MIRI: The dust of the parliamentary elections in Sarawak has not even settled, but the blame game has started as to who caused Sarawak Barisan Nasional to lose in an unprecedented manner.
Party Rakyat Sarawak (PRS) president Tan Sri James Jemut Masing pointed at internal Barisan elements for causing the loss in native-populated semi-urban constituencies of Julau, Selangau and Lubok Antu.
“Disunity among Barisan Nasional component parties was the main cause.
“PRS lost three of the six parliament seats we had,” he claimed.
However, a former PRS supreme council leader from northern Sarawak said Masing was the one who made the last-minute decision to contest new faces in Lubok Antu and Selangau.
He said Masing also ignored warnings from within the party that deputy president Datuk Joseph Salang in Julau was under threat from Sarawak Workers Party president Larry Sng who stood as an Independent.
“When there is defeat, there will be finger-pointing,” he said.
Sarawak Barisan lost 12 parliamentary seats, including the six semi-urban seats of Selangau, Lubok Antu, Julau, Mas Gading, Saratok and Puncak Borneo.
Meanwhile, it is learned that Sarawak Barisan chairman Datuk Patinggi Abang Johari Openg had asked all Barisan teams in the lost seats to submit a report to the Sarawak Barisan supreme council.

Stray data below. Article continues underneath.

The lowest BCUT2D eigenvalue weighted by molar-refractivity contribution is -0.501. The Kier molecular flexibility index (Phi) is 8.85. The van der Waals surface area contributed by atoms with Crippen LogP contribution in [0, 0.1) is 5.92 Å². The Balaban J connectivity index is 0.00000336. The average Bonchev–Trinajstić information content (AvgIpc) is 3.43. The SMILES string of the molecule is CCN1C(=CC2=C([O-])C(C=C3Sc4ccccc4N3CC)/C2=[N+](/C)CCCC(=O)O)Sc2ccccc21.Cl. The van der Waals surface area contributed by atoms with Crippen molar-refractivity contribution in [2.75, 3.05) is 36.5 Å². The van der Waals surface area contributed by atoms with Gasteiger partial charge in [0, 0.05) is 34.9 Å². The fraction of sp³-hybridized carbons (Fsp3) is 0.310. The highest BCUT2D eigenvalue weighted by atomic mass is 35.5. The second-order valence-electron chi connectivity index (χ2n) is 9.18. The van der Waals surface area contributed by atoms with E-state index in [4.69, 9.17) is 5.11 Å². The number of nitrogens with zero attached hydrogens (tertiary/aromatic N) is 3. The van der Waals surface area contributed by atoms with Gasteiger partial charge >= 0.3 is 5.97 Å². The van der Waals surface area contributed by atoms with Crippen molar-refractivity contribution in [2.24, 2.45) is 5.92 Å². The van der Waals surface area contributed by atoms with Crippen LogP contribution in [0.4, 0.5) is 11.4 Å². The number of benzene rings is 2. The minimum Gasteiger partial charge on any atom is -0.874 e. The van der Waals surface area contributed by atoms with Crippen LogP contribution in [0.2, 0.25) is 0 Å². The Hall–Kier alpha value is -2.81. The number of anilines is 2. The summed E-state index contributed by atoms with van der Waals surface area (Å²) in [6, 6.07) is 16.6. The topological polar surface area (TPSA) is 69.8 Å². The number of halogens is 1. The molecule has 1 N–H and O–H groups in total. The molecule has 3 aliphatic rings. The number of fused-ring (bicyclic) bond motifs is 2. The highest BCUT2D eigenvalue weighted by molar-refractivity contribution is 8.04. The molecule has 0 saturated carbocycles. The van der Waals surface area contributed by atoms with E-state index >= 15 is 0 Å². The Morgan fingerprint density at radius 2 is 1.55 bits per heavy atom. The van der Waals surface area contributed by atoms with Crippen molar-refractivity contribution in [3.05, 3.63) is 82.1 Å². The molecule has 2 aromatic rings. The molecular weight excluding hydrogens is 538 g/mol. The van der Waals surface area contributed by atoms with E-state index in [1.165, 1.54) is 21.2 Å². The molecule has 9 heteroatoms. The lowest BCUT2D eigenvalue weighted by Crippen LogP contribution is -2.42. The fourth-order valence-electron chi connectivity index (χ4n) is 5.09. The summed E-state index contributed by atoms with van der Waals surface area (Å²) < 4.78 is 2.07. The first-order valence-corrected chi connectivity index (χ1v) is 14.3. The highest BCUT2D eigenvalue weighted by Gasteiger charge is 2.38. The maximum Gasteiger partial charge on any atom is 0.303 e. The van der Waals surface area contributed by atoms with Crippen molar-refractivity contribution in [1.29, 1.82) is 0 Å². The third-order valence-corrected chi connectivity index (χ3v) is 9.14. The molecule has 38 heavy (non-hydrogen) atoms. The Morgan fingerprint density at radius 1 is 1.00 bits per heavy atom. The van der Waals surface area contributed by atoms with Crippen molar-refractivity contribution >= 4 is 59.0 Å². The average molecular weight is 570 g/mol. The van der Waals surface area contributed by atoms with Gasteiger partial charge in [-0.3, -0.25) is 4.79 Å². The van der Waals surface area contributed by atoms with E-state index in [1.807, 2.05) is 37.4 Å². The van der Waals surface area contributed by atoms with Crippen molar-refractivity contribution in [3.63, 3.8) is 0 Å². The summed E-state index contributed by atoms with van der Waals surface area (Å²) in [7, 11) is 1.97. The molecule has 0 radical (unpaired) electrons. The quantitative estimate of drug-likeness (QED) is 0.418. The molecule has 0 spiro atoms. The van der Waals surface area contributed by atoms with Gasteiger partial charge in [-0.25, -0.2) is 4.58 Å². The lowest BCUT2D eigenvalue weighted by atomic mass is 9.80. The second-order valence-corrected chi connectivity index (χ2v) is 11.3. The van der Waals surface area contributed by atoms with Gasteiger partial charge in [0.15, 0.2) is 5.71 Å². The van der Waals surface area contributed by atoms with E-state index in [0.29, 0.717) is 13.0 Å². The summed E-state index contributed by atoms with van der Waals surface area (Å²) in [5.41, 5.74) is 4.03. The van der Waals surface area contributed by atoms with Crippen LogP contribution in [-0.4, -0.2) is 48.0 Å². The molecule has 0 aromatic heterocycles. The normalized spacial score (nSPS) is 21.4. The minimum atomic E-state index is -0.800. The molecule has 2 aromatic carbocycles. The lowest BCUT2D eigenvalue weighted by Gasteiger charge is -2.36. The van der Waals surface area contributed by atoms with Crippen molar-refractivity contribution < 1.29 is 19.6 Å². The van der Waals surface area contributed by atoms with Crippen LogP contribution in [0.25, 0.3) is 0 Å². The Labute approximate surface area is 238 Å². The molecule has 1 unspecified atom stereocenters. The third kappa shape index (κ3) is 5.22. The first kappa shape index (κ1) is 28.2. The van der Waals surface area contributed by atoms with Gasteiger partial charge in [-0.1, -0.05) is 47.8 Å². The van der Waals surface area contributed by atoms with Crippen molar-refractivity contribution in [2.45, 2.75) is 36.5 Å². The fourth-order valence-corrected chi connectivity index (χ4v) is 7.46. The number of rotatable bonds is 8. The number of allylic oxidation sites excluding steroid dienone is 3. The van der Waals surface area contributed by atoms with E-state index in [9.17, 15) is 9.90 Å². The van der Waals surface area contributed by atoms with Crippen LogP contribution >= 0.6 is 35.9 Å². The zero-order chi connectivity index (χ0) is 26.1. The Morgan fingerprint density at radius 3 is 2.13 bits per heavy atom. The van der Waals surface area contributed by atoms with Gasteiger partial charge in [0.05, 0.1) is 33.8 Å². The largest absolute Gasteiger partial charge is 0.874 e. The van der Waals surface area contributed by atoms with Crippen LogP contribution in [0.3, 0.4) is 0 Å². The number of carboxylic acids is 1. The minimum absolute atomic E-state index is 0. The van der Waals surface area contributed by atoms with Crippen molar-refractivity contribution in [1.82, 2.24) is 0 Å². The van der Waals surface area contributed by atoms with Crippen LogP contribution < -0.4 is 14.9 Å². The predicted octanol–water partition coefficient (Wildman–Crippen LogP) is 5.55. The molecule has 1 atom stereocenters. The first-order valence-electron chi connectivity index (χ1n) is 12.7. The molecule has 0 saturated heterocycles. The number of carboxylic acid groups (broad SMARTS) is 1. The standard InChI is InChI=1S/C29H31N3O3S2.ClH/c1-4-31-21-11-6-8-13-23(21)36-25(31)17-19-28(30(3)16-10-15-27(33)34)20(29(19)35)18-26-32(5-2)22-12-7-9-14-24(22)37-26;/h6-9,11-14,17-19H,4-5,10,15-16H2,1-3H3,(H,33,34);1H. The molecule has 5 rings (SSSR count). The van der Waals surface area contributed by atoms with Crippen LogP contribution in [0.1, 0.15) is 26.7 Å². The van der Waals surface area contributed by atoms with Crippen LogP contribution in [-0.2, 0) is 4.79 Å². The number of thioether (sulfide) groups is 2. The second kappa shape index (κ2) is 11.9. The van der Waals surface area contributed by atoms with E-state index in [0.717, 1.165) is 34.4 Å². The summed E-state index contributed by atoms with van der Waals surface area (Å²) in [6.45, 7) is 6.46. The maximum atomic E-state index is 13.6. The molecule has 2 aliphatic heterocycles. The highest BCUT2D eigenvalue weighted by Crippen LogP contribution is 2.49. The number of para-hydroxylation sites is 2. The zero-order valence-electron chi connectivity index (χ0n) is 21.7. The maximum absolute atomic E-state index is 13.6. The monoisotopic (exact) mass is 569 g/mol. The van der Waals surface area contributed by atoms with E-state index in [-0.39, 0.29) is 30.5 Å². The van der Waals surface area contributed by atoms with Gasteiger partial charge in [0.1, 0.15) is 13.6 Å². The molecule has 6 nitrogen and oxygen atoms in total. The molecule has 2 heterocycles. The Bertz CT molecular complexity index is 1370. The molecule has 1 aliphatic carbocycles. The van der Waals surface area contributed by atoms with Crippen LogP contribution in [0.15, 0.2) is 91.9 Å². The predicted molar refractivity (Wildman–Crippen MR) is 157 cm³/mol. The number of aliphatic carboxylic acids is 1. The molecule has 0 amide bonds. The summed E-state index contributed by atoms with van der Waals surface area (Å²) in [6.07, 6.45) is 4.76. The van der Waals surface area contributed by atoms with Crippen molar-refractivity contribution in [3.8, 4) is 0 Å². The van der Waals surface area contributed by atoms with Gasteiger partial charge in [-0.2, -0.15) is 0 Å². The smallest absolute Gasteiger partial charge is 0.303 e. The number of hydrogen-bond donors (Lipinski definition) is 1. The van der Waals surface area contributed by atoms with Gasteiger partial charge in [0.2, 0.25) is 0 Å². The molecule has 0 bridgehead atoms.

Sarawak United Peoples Party secretary-general Datuk Sebastian Ting said his party would carry out a post-mortem on the six urban seats – Bandar Kuching, Stampin, Sarikei, Sibu, Lanang and Miri – lost to Pakatan Harapan.
Meanwhile, rural folk in constituencies won by Barisan have been told not to celebrate.
“No big celebrations will be held. We must all go back to work,” said Baram Barisan youth chief Dennis Ngau.
He cited the example of Baram where Barisan candidate Anyie Ngau won by 1,992 votes, which is an improvement from the 2013 margin of only 194 votes.
“The Orang Ulu voters were split in middle and upper Baram.
“But Barisan won big in the Iban-populated areas in lower Baram,” he said.
He said there was much to do to heal the split among the native people, not just in Baram but in other parts of Sarawak.
“How we reunite the natives again after this parliamentary election is a crucial subject Sarawak Barisan must address,” he said.